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Pride flags would be largely banned in Tennessee classrooms in bill advanced by GOP lawmakers

NASHVILLE, Tenn. (AP) — A bill that would largely ban displaying pride flags in public school classrooms was passed by the GOP-led Tennessee House on Monday after Republicans cut a heated debate short.

The 70-24 vote sends the legislation to the Senate, where a final vote could happen as early as this week. The motion to cut off debate prompted Democratic Rep. Justin Jones, of Nashville, to yell that House Speaker Cameron Sexton was out of order and ignoring people’s requests to speak. Republicans in turn scolded Jones by voting him out of order, halting his immediate comments.

Before that, at least two people against the bill were kicked out of the gallery due to talking over the proceedings as Democrats and other opponents blasted the legislation as unfairly limiting a major symbol of the LGBTQ+ community in schools.

“I am proud when I walk into the public schools in my city, to see the LGBTQ flag in the classrooms, proudly put up by teachers who understand the suffering that many of their students go through,” said Rep. Jason Powell, a Nashville Democrat. “We should be welcoming and celebrating our students, not hating on them.”

The legislation says “displaying” a flag by a school or employee means to “exhibit or place anywhere students may see the object.”

The proposal would allow certain flags to be displayed, with exceptions for some scenarios. Among those approved would be the flags of the United States; Tennessee; those deemed protected historical items under state law; Native American tribes; local governments’ armed forces and prisoners of war or those missing in action; other countries and their local governments; colleges or universities; or the schools themselves.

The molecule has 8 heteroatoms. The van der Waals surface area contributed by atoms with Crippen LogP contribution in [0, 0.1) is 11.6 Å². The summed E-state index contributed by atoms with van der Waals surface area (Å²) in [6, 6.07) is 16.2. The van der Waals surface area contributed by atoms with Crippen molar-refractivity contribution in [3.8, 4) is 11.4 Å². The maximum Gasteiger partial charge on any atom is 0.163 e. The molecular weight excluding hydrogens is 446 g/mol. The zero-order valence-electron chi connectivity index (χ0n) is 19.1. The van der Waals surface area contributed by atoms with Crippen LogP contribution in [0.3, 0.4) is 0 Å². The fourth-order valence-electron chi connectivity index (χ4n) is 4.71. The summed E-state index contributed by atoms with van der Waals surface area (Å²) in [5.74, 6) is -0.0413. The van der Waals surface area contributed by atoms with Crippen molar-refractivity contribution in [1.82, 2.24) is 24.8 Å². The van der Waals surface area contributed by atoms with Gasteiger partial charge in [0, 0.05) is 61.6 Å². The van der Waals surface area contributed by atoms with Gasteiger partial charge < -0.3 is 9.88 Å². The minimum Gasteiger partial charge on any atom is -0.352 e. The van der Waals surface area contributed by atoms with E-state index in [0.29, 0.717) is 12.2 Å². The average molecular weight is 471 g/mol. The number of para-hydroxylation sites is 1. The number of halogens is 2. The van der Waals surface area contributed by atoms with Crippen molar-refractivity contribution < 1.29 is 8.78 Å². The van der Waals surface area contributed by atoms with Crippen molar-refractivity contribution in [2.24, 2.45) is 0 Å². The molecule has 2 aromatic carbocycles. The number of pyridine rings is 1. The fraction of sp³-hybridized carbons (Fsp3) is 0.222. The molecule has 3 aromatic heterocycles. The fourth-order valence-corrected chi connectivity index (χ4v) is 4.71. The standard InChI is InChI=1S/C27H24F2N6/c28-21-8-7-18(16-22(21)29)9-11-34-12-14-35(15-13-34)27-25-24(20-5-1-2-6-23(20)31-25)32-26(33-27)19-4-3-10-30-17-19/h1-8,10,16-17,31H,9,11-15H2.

Other flags could be temporarily displayed as part of a “bona fide” course curriculum, and certain groups allowed to use school buildings can show their flags while using the grounds under the bill.

The legislation sets up an enforcement system that relies on lawsuits by parents or guardians of students who attend, or are eligible to attend, public school in a district in question. The lawsuits could challenge the display of flags by a school, employee or its agents that wouldn’t fall under proposed criteria for what would be allowed in classrooms.

Republican Rep. Gino Bulso, the bill sponsor from Williamson County south of Nashville, said parents reached out to him with complaints about “political flags” in classrooms. When pressed about whether the bill would allow the Confederate flag to be on display in classrooms, Bulso said the bill would not change the current law about when such a symbol could be shown. He said the bill’s exceptions could be applied on Confederate flags for approved curriculum and certain historical items that already cannot be removed without extensive state approval.

“What we’re doing is making sure parents are the ones who are allowed to instill in their children the values they want to instill,” Bulso said.

The proposal marks another development in the ongoing political battle over LGBTQ+ rights in Tennessee, where the state’s conservative leaders have already moved to restrict classroom conversations about gender and sexuality, ban gender-affirming care and limit events where certain drag performers may appear.

The Senate’s version of the bill would be more restrictive about who could sue over a flag, limiting it to that specific school’s students, parents or guardians of those students or employees there.

Earlier this month, the American Civil Liberties Union sent a letter to town, school, and school district officials who have implemented or are considering flag bans or other pride displays. The group warned that under First Amendment court precedent, “public schools may prohibit private on-campus speech only insofar as it substantially interferes with or disrupts the educational environment, or interferes with the rights of other students.”

Bulso contended that displaying the pride flag does not constitute protected free speech for school employees.

Jonathan Mattise, The Associated Press




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